An international research team led by the Planetary Science Institute has found evidence that indicates that approximately 2 billion years ago enormous volumes of catastrophic floods discharges may have been captured by extensive systems of caverns on Mars, according to J. Alexis Palmero Rodriguez, PSI Research Scientist,
Rodriguez and the research team came to this conclusion after studying the terminal regions of the Hebrus Valles, an outflow channel that extends approximately 250 kilometers downstream from two zones of surface collapse.
The Martian outflow channels comprise some of the largest known channels in the solar system. Although it has been proposed their discharge history may have once led to the formation of oceans, no one knows the ultimate fate and nature of the fluid discharges. There is also a controversy about how these outflow channels came to be. Theories range from surface erosion by glaciers, debris flows, catastrophic floodwaters, or even lava flows.
The team’s work documents the geomorphology of Hebrus Valles, a Martian terrain that is unique in that it preserves pristine landforms located at the terminal reaches of a Martian outflow channel. On Mars outflow channels generally appear highly resurfaced, or buried, at other locations on Mars.
Rodriguez and his co-authors propose in an article titled “Infiltration of Martian overflow channel floodwaters into lowland cavernous systems“ published in Geophysical Research Letters that large volumes of catastrophic floodwaters, which participated in the excavation of Hebrus Valles, may have encountered their ultimate fate in vast cavernous systems. PSI Senior Scientist Mary Bourke and Research Scientist Daniel C. Berman are co-authors on the paper.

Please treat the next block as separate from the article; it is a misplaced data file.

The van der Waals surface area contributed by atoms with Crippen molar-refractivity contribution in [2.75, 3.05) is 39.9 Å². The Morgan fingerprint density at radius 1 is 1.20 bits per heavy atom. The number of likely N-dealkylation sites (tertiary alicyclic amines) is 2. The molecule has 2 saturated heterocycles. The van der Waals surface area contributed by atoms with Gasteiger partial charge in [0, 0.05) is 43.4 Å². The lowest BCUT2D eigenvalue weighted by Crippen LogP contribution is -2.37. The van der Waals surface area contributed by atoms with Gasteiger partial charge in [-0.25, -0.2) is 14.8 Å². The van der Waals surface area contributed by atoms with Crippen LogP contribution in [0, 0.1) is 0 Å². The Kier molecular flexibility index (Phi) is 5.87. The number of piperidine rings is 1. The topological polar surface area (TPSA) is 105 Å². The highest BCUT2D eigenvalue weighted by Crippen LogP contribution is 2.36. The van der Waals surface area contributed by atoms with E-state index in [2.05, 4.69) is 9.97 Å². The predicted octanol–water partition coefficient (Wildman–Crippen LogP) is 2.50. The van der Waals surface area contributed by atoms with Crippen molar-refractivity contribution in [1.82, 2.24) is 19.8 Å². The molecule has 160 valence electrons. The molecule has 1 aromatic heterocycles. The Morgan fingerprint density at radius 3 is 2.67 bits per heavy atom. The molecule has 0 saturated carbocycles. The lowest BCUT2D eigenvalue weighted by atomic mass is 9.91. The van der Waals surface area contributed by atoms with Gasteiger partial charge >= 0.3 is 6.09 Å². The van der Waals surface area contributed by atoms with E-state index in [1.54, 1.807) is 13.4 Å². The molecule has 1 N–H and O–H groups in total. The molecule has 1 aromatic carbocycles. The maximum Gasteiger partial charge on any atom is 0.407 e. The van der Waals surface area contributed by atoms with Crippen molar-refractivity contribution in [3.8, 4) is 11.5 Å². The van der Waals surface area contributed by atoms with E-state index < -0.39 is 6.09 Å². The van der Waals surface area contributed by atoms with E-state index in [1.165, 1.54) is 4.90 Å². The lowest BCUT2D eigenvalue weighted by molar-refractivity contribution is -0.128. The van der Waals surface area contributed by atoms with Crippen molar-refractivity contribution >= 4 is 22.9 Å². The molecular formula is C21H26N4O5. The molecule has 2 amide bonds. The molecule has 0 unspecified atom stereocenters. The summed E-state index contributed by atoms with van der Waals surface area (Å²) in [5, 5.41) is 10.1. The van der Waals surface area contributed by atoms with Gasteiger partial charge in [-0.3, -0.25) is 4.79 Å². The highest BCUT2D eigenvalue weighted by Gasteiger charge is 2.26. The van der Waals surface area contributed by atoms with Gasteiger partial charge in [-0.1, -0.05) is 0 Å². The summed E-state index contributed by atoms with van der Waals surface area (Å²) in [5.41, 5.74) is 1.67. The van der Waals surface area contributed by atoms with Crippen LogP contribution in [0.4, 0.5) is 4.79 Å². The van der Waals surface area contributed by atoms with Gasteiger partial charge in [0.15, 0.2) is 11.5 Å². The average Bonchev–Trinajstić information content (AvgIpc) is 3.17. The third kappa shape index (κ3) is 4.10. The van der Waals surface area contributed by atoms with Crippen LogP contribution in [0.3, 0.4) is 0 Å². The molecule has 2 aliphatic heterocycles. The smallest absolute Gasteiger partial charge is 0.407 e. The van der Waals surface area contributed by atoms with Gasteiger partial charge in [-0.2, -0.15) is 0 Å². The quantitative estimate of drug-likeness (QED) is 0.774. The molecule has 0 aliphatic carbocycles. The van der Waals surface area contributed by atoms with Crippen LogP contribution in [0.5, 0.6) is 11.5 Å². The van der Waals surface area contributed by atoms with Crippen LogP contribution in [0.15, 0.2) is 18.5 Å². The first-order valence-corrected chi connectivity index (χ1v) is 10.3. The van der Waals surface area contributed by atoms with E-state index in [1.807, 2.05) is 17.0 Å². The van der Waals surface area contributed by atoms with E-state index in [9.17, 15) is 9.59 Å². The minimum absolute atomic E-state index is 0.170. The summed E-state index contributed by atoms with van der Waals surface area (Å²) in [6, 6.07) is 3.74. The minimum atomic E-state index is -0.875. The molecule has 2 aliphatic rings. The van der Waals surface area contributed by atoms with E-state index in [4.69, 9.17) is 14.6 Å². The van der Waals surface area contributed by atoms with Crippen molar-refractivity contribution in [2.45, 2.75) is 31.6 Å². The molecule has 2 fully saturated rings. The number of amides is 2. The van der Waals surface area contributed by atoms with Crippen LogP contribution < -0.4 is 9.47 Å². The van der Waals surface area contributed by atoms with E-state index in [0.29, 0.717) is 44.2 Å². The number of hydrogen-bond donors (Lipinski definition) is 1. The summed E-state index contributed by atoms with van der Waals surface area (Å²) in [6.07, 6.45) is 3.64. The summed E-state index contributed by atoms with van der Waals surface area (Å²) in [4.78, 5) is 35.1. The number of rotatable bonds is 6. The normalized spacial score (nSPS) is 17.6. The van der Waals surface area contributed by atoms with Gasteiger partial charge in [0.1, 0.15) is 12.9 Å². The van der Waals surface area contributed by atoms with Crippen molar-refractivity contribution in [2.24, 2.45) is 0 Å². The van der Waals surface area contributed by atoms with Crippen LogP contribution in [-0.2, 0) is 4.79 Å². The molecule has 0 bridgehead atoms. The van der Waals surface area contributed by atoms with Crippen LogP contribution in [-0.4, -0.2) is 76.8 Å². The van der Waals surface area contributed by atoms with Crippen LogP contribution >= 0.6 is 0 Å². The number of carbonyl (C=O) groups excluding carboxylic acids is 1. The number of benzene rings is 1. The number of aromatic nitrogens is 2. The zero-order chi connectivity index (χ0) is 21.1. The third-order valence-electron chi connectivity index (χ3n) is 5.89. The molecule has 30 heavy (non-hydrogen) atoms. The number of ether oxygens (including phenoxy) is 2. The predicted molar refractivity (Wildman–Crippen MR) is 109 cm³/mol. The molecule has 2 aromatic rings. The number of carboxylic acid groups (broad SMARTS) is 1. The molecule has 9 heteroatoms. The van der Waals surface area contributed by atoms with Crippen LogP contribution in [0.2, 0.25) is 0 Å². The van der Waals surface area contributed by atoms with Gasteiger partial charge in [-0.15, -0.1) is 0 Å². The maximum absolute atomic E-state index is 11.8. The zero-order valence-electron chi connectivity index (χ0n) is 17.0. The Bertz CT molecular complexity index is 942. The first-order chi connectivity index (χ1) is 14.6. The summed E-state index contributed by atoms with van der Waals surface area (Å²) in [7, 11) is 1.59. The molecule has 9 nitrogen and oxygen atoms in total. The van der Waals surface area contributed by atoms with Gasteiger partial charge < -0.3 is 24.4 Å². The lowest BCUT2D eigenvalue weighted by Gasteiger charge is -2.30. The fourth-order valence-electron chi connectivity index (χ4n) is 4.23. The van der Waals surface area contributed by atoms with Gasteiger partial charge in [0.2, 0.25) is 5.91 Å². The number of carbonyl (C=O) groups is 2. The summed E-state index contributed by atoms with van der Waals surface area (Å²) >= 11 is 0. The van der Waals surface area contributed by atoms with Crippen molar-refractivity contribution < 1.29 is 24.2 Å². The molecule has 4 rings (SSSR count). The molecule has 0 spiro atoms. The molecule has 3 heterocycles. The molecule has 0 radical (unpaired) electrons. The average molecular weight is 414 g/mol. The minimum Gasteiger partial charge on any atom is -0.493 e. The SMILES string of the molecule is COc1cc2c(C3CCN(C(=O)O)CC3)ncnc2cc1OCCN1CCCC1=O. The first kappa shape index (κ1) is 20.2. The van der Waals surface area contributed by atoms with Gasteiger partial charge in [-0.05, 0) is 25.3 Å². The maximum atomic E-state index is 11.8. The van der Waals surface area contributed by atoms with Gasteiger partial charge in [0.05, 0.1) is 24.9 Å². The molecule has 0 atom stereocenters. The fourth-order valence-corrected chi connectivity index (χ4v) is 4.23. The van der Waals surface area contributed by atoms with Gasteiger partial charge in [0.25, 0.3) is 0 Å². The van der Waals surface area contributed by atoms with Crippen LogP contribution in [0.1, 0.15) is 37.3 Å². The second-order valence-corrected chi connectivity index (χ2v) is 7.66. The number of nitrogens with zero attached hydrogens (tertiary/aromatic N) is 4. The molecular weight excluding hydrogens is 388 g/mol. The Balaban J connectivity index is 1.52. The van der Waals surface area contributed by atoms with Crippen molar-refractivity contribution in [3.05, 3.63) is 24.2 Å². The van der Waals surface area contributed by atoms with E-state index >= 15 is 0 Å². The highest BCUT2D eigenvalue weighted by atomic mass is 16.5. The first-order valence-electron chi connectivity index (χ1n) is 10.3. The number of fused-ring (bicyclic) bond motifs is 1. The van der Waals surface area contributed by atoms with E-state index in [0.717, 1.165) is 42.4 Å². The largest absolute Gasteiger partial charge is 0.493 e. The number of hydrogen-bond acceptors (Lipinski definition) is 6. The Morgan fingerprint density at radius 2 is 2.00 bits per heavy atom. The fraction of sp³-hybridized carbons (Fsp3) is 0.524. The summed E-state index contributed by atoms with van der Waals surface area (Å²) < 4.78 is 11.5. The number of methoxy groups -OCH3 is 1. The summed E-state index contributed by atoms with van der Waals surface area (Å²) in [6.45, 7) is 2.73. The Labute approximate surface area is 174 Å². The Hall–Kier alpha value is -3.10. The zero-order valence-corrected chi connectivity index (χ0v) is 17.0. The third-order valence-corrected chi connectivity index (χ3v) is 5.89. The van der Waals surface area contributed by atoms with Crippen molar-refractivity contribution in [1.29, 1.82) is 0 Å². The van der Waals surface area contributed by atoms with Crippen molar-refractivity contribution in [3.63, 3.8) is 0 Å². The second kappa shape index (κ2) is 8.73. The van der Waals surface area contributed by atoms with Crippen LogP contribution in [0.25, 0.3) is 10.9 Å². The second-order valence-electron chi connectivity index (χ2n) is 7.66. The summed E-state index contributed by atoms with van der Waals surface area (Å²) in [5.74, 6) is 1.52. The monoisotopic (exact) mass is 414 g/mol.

They hypothesize that evacuated subsurface space during mud volcanism was an important process in cavern development. Mud volcanism can expel vast volumes of subsurface volatiles and sediments to the surface. But because evacuation of subsurface materials generally occurs within unconsolidated sediments resulting caverns are transient and mechanically highly unstable.
This muddy area could develop a cave system because at that region there is permafrost. The area having a typical temperature of -65 degrees Celsius (-85 degree Fahrenheit) and this gives mud a mechanical strength similar to that of limestone. Limestone rocks host most of the terrestrial cavern systems.
Possible cavern have been recently identified on Mars and their existence has caught much scientific and public attention because of their potential as exobiological habitats. However, their age and dimensions remain uncertain. The discovery of vast caverns that existed in ancient periods of Mars shows that these habitats may have in fact existed during billions of years of the planet’s history.
This Mars research was funded by a grant to PSI from the NASA Mars Data Analysis Program.